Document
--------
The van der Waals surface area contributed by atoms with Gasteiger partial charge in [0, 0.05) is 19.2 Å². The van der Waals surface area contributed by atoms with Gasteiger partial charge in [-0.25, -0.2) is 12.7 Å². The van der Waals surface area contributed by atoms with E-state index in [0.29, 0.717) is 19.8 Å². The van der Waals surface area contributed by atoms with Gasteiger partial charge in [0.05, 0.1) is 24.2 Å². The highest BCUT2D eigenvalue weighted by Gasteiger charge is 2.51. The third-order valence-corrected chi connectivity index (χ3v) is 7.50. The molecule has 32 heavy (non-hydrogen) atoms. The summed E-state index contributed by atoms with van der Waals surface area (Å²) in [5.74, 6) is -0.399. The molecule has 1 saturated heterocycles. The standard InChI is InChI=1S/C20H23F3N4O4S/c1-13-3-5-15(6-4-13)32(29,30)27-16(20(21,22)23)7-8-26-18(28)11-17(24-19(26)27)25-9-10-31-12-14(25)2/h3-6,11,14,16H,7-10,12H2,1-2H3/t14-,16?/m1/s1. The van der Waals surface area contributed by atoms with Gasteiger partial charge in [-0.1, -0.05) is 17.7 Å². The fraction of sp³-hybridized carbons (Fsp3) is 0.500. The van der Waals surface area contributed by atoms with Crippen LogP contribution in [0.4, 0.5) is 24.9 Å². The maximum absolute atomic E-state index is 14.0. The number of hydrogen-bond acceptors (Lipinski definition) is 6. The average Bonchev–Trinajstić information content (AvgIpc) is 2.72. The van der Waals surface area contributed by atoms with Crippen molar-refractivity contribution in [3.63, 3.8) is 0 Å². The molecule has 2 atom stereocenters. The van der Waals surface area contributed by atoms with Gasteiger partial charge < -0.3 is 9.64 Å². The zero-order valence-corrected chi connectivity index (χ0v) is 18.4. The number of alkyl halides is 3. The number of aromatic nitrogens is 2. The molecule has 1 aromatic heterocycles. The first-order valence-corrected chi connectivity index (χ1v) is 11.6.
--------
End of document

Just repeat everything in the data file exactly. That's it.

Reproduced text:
The van der Waals surface area contributed by atoms with Gasteiger partial charge in [0, 0.05) is 19.2 Å². The van der Waals surface area contributed by atoms with Gasteiger partial charge in [-0.25, -0.2) is 12.7 Å². The van der Waals surface area contributed by atoms with E-state index in [0.29, 0.717) is 19.8 Å². The van der Waals surface area contributed by atoms with Gasteiger partial charge in [0.05, 0.1) is 24.2 Å². The highest BCUT2D eigenvalue weighted by Gasteiger charge is 2.51. The third-order valence-corrected chi connectivity index (χ3v) is 7.50. The molecule has 32 heavy (non-hydrogen) atoms. The summed E-state index contributed by atoms with van der Waals surface area (Å²) in [5.74, 6) is -0.399. The molecule has 1 saturated heterocycles. The standard InChI is InChI=1S/C20H23F3N4O4S/c1-13-3-5-15(6-4-13)32(29,30)27-16(20(21,22)23)7-8-26-18(28)11-17(24-19(26)27)25-9-10-31-12-14(25)2/h3-6,11,14,16H,7-10,12H2,1-2H3/t14-,16?/m1/s1. The van der Waals surface area contributed by atoms with Gasteiger partial charge in [-0.1, -0.05) is 17.7 Å². The fraction of sp³-hybridized carbons (Fsp3) is 0.500. The van der Waals surface area contributed by atoms with Crippen LogP contribution in [0.4, 0.5) is 24.9 Å². The maximum absolute atomic E-state index is 14.0. The number of hydrogen-bond acceptors (Lipinski definition) is 6. The average Bonchev–Trinajstić information content (AvgIpc) is 2.72. The van der Waals surface area contributed by atoms with Crippen molar-refractivity contribution in [3.63, 3.8) is 0 Å². The molecule has 2 atom stereocenters. The van der Waals surface area contributed by atoms with Gasteiger partial charge < -0.3 is 9.64 Å². The zero-order valence-corrected chi connectivity index (χ0v) is 18.4. The number of alkyl halides is 3. The number of aromatic nitrogens is 2. The molecule has 1 aromatic heterocycles. The first-order valence-corrected chi connectivity index (χ1v) is 11.6.